2024 Legislative Session Update
The New Mexico Legislature began its 2024 session on January 15, and it feels like we’ve been in a full sprint ever since. This session is limited to budgetary legislative proposals, any issues specially messaged by Governor Lujan Grisham, and legislation that was vetoed by the governor during the last session of the legislature in 2023. However, while the topics are limited, since the governor gave her State of the State address on opening day our industry has had a full plate. While there are a few budget-connected pieces of legislation we are following, it has been other proposals, included in the special message of the governor, which have taken most of our time and efforts in the first few weeks. Fortunately, Wednesday, January 31, is the last day bills can be filed for this session, so we will soon know all the proposed measures we’ll be contending with over the final few weeks.
In this section of The Standard, we provide a review of what has occurred so far during the first two weeks of the session:
Most bills of interest to our industry run through the House Energy and Natural Resources Committee (HENRC), and at this stage of the session that committee has seen most of our focus.
On Saturday, January 20, HENRC convened its first meeting of the session. This kickoff meeting lasted six and a half hours while hearing two bills. HB 41, the Clean Fuels bill, was debated for over four hours but was finally passed out on a party-line vote 7-4. The bill then moved to House Judiciary (HJC), where a committee substitute was voted out Do Pass. HB 41 is now scheduled to be heard on the House floor on January 30. The second bill heard on January 20 in HENRC was HB 48, the Royalty Rate Increase on State Lands bill. This bill was moved out of HENRC on another 7-4 party-line vote as well. The bill then moved on to House Commerce and Economic Development (HCEDC) where it was heard on January 29. The bill was passed out of HCEDC on a 6-5 vote, nearly along party lines. Its next stop will be the House floor.
For those that don’t follow the action in the New Mexico Legislature very often, unlike in Texas, bills in New Mexico often get referred to multiple committees in each chamber. Unless a bill is voted out of all committees in which it is heard with a “Do Pass” recommendation it is near impossible for that bill to make it back to the chamber floor for a final vote.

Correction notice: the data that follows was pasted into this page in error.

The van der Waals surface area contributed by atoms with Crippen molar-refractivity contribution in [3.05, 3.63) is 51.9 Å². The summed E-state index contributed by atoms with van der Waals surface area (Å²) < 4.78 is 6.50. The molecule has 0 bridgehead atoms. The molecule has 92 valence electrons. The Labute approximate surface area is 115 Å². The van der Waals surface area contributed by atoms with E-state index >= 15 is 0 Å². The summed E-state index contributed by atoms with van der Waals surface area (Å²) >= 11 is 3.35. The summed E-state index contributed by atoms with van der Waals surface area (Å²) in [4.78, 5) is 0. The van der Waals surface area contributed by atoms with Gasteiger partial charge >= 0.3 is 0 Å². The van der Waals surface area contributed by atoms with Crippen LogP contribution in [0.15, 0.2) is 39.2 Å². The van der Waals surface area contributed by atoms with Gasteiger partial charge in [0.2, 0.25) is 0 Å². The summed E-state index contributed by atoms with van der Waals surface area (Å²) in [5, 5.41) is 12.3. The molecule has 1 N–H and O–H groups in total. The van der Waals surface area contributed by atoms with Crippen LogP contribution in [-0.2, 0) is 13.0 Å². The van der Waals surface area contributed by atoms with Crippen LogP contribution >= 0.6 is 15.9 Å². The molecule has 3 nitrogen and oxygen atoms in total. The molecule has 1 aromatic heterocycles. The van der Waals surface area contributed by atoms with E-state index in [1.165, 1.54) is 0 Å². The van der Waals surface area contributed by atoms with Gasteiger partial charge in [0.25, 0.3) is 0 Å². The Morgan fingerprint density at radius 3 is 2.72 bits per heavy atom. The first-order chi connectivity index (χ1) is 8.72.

As to the meat at the center of the plate, the highest priority bill at this point in the session for the industry is HB 133, which proposed changes to the Oil and Gas Act. HB 133 had its hearing in HENRC on Thursday, January 25. However, while that was the first scheduled hearing on the Oil & Gas Act changes, it was not the first actual legislative conversation on HB 133.
From its introduction, HB 133 drew the attention and concern of not just those in the oil and gas industry, but those in the legislature who understand the industry’s importance to the state’s budget. On the first Friday of the session, members of Senate Finance (SFC), including Chairman George Munoz, grilled New Mexico Energy, Mineral and Natural Resources Department (EMNRD) Deputy Secretary Dylan Fuge over the impacts of the first proposed version of HB 133. Particular attention was directed at the setback provisions in the proposal, which have since been removed. While the bill wasn’t even on the committee agenda – instead Secretary Fuge was supposed to be pitching the requested EMNRD budget – the worrisome impacts of HB 133 on the entire state budget brought the proposed bill front and center.
Over the first weekend of the session, after the fated SFC hearing, a committee substitute (CS) for HB 133 was circulated with PBPA and other stakeholders as this CS HB 133 would be the bill presented in committee. For those who watched the SFC hearing live (or the archived hearing now available), it was hard not to believe the CS was a direct result of the treatment HB 133 received in SFC.
The CS HB 133 presented in HENRC on Thursday, January 25, while still opposed by PBPA, along with NMOGA and IPANM, did include dramatic improvements in comparison to the originally proposed HB 133. The CS HB 133 presentation, public comment, and debate from committee members lasted nearly four hours. While valid concerns were voiced by the trades, operators, and members of the committee from both the Republican and Democratic parties in opposition to the bill, ultimately CS HB 133 was voted Do Pass on a 6-5 vote. The vote was nearly partisan except for Rep. Cynthia Borrego (D-Bernalillo), who voted against the motion to pass, joining the four Republican committee members. The bill moved on to HJC where it was originally scheduled to be heard on January 29. The bill was not brought up on the 29th, however, but has now appeared on the agenda for the January 31 HJC hearing. With a full House floor schedule and several bills in front of it on the HJC agenda, it is possible the bill still does not get heard until Friday, February 2, but we shall see.
While the vote in HENRC moved the bill on to HJC, discussions have continued between industry, agency representatives, and other stakeholders on critical provisions in the bill, including the need for a tiered approach to financial assurances being statutory instead of being determined by agency rulemaking, a hard cap on civil penalties, and codifying the 98% gas capture rule already in place.
There are plenty of other bills being tracked by PBPA, and for more information on HB 133 or any other bills of interest being followed, please reach out to us. For a full list of PBPA-tracked legislation, please join our New Mexico Legislative Committee.
Please reach out to Stephen Robertson (firstname.lastname@example.org) for more information.